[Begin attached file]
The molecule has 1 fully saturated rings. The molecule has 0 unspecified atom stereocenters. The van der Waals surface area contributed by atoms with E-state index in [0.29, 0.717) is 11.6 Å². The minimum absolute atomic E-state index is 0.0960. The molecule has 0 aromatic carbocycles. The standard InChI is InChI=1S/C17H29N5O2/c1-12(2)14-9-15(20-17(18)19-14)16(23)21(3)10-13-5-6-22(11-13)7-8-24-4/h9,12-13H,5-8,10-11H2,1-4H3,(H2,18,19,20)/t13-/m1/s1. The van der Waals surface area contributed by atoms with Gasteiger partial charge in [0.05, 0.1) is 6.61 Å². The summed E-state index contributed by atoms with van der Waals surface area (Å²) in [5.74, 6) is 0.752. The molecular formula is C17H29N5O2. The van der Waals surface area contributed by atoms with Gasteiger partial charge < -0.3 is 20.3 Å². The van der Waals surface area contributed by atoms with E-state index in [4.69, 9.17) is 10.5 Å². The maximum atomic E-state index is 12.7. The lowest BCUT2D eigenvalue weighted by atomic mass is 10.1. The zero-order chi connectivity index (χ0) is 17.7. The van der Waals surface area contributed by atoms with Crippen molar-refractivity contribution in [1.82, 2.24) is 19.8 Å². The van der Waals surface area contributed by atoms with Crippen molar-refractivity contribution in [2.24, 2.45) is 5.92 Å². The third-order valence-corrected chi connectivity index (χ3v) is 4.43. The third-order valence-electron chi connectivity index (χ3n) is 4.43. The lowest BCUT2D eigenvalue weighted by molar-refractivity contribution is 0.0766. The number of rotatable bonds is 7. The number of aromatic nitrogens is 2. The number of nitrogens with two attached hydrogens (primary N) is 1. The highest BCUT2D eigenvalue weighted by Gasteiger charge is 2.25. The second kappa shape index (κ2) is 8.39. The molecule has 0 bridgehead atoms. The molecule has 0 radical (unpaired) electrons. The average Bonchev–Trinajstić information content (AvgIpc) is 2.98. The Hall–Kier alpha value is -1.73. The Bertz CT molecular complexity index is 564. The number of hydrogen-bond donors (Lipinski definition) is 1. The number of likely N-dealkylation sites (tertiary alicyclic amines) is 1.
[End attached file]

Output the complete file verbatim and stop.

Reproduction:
The molecule has 1 fully saturated rings. The molecule has 0 unspecified atom stereocenters. The van der Waals surface area contributed by atoms with E-state index in [0.29, 0.717) is 11.6 Å². The minimum absolute atomic E-state index is 0.0960. The molecule has 0 aromatic carbocycles. The standard InChI is InChI=1S/C17H29N5O2/c1-12(2)14-9-15(20-17(18)19-14)16(23)21(3)10-13-5-6-22(11-13)7-8-24-4/h9,12-13H,5-8,10-11H2,1-4H3,(H2,18,19,20)/t13-/m1/s1. The van der Waals surface area contributed by atoms with Gasteiger partial charge in [0.05, 0.1) is 6.61 Å². The summed E-state index contributed by atoms with van der Waals surface area (Å²) in [5.74, 6) is 0.752. The molecular formula is C17H29N5O2. The van der Waals surface area contributed by atoms with Gasteiger partial charge < -0.3 is 20.3 Å². The van der Waals surface area contributed by atoms with E-state index in [4.69, 9.17) is 10.5 Å². The maximum atomic E-state index is 12.7. The lowest BCUT2D eigenvalue weighted by atomic mass is 10.1. The zero-order chi connectivity index (χ0) is 17.7. The van der Waals surface area contributed by atoms with Crippen molar-refractivity contribution in [1.82, 2.24) is 19.8 Å². The van der Waals surface area contributed by atoms with Crippen molar-refractivity contribution in [2.24, 2.45) is 5.92 Å². The third-order valence-corrected chi connectivity index (χ3v) is 4.43. The third-order valence-electron chi connectivity index (χ3n) is 4.43. The lowest BCUT2D eigenvalue weighted by molar-refractivity contribution is 0.0766. The number of rotatable bonds is 7. The number of aromatic nitrogens is 2. The number of nitrogens with two attached hydrogens (primary N) is 1. The highest BCUT2D eigenvalue weighted by Gasteiger charge is 2.25. The second kappa shape index (κ2) is 8.39. The molecule has 0 bridgehead atoms. The molecule has 0 radical (unpaired) electrons. The average Bonchev–Trinajstić information content (AvgIpc) is 2.98. The Hall–Kier alpha value is -1.73. The Bertz CT molecular complexity index is 564. The number of hydrogen-bond donors (Lipinski definition) is 1. The number of likely N-dealkylation sites (tertiary alicyclic amines) is 1.